Watch the latest presentations made for federal, state and local governments.
- Payroll Reporting for Election Workers – Learn about reporting and withholding requirements that apply to paid election workers.
- Why File Form 1099-MISC – Learn about the basic filing requirements for reporting payments on Form 1099-MISC.
- Taxpayer Identification Number (TIN) Matching Program (obsolete) – Use TIN Matching to validate whether the TIN and name combinations provided on Forms W-9 match IRS tax filing records prior to submitting related information returns.
- 10 Minutes on Reconciling Forms 941/W-3/W-2 to Gross Payroll – Employers who reconcile payroll can avoid discrepancies by ensuring that employees’ wages and taxes reported to the IRS and the Social Security Administration match.
Find these presentations and more on the IRS Video Portal.
Issue Snapshots are IRS employee job aids that provide analysis and resources along with audit tips or issue indicators for technical tax issues. The most recent Issue Snapshots for federal, state and local government employers are:
- Worker Reclassification - Section 530 Relief – Section 530 of the Revenue Act of 1978 provides businesses with relief from federal employment tax obligations if certain statutory requirements are met.
- Third Party Payer Arrangements - Professional Employer Organizations – An introduction to Professional Employer Organizations and the related employment tax responsibilities.
- Third Party Payer Arrangements - Payroll Service Providers and Reporting Agents – An introduction to Payroll Service Providers and Reporting Agents and the employment tax roles of each.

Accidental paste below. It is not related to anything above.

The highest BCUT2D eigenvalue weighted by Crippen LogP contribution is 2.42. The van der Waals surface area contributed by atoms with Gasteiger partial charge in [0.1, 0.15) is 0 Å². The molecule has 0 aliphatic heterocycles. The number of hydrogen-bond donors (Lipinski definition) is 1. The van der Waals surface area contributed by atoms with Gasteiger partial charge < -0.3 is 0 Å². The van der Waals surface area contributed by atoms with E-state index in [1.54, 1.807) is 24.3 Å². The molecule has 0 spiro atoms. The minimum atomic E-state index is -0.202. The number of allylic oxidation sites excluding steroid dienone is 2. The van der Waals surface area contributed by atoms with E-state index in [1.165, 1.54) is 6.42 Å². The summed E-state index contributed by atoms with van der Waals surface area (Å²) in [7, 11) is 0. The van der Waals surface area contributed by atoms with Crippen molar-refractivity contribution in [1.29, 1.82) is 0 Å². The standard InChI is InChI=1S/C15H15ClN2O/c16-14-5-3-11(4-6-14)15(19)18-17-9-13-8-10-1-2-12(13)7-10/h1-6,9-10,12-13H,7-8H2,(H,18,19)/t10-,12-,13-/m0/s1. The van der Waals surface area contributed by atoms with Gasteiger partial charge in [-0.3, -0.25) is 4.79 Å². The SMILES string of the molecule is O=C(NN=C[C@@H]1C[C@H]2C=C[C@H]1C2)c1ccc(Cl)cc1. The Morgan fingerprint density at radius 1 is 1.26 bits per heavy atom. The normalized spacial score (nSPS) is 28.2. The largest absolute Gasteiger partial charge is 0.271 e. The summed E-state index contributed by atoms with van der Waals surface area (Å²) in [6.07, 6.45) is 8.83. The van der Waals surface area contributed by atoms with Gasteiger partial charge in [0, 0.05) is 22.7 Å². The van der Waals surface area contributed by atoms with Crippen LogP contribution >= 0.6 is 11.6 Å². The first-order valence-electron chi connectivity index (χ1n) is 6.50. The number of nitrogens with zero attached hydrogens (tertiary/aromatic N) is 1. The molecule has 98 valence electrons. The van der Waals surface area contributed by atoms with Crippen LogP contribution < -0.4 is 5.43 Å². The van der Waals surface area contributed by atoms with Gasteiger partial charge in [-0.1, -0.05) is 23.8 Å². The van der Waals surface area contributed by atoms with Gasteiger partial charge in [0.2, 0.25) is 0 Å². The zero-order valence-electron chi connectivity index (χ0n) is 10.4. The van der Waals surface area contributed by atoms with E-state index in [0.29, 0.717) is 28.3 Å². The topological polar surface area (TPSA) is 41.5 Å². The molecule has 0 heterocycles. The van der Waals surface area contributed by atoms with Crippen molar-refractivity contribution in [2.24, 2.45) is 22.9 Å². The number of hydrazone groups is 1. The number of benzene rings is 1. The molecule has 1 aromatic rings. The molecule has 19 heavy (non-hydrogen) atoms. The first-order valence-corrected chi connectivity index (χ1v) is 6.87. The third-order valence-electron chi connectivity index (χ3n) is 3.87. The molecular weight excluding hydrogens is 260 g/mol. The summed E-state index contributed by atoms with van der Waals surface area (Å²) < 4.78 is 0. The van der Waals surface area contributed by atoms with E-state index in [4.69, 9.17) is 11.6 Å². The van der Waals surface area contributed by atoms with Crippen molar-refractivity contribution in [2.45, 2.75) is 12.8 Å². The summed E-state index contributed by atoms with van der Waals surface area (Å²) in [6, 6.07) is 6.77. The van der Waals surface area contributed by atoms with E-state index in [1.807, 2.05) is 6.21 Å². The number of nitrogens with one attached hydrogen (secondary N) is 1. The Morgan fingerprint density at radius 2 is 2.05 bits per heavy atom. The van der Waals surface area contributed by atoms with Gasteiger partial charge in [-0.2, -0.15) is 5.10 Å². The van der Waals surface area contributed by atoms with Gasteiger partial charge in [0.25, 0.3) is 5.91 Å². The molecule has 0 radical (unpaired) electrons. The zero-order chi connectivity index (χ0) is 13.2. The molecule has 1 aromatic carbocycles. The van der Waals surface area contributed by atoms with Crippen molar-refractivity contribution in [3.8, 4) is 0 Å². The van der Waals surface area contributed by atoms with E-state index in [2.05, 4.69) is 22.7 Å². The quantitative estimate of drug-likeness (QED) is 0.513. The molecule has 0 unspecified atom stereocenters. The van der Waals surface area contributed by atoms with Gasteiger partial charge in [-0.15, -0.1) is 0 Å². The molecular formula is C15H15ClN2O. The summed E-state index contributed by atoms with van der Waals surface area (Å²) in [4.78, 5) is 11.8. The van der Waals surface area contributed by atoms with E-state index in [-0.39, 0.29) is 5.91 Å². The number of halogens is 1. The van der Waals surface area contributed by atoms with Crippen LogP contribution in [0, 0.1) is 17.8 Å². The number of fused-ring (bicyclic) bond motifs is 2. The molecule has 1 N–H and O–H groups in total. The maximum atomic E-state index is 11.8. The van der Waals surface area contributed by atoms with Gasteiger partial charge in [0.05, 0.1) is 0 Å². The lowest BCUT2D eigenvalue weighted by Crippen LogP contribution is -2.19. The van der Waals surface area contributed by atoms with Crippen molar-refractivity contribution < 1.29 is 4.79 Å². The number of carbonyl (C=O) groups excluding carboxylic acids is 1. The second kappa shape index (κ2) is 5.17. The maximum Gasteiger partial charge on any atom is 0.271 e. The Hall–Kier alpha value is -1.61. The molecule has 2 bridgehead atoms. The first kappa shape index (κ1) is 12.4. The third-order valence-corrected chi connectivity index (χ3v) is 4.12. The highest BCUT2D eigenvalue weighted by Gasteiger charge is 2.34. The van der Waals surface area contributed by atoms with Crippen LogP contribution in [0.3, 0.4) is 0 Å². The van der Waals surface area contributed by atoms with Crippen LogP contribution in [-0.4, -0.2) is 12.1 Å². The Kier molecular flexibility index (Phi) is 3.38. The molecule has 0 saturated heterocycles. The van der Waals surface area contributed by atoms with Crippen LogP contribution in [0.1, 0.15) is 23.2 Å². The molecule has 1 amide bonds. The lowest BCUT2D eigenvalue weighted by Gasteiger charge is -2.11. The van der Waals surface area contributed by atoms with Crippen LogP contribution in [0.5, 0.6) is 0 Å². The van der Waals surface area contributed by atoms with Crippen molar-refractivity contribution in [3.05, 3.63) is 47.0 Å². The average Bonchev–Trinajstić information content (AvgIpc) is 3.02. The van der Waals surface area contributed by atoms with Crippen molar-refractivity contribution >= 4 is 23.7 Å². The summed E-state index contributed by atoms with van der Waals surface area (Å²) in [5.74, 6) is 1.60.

- Common Paymaster – An explanation of the basic components of a common paymaster arrangement that may enable a related corporation (the common paymaster) to be treated as a single employer for purposes of the FICA and FUTA wage bases.
- Section 530 Relief for Governmental Entities – Section 530 offers taxpayers relief from federal employment tax obligations if certain statutory requirements are met. This relief may apply to government entities depending on if they have a Section 218 Agreement or are a federal agency.
Watch the latest recorded webinars for federal, state, and local governments. Find these presentations and more on the IRS Video Portal.
- Correcting Employment Taxes Using Form 941-X – Learn how to use Form 941-X to correct errors on employee wages; income tax withheld from wages; taxable Social Security wages and tips; taxable Medicare wages and tips subject to Additional Medicare Tax withholding.
- IRS “B” Notices and Backup Withholding (obsolete) – Learn about backup withholding, who is responsible and how it’s reported, plus what to do with a B-Notice.
Early Due Dates for W-2, W-3 and Form 1099-MISC
Employers face a January 31, 2018, due date for filing 2017 Forms W-2 and W-3 with the Social Security Administration. This date applies to both electronic and paper filers.
Form 1099-MISC is due to the IRS and individuals by January 31 when reporting non-employee compensation payments in box 7.
Penalties for failure to file correct information returns or furnish correct payee statements have increased and are now subject to inflationary adjustments. These increased penalties are effective for information returns required to be filed after December 31, 2015.
Form 1098-T Reporting Changes and Limited Penalty Relief for 2017 Returns